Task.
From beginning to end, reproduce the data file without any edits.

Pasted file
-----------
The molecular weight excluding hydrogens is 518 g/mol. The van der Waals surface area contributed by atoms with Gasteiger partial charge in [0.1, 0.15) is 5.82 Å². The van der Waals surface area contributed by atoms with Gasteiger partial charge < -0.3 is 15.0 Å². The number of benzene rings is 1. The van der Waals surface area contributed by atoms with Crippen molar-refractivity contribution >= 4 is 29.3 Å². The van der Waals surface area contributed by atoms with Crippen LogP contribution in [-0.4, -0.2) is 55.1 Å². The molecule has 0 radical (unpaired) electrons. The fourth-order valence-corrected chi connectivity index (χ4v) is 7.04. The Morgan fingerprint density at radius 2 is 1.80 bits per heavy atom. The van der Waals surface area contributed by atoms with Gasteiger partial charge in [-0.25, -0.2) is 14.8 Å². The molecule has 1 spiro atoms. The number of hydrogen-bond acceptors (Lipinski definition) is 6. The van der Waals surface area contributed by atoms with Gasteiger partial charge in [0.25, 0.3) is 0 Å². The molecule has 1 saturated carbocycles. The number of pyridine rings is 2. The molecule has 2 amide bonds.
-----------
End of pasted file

The molecular weight excluding hydrogens is 518 g/mol. The van der Waals surface area contributed by atoms with Gasteiger partial charge in [0.1, 0.15) is 5.82 Å². The van der Waals surface area contributed by atoms with Gasteiger partial charge < -0.3 is 15.0 Å². The number of benzene rings is 1. The van der Waals surface area contributed by atoms with Crippen molar-refractivity contribution >= 4 is 29.3 Å². The van der Waals surface area contributed by atoms with Crippen LogP contribution in [-0.4, -0.2) is 55.1 Å². The molecule has 0 radical (unpaired) electrons. The fourth-order valence-corrected chi connectivity index (χ4v) is 7.04. The Morgan fingerprint density at radius 2 is 1.80 bits per heavy atom. The van der Waals surface area contributed by atoms with Gasteiger partial charge in [-0.25, -0.2) is 14.8 Å². The molecule has 1 spiro atoms. The number of hydrogen-bond acceptors (Lipinski definition) is 6. The van der Waals surface area contributed by atoms with Gasteiger partial charge in [0.25, 0.3) is 0 Å². The molecule has 1 saturated carbocycles. The number of pyridine rings is 2. The molecule has 2 amide bonds.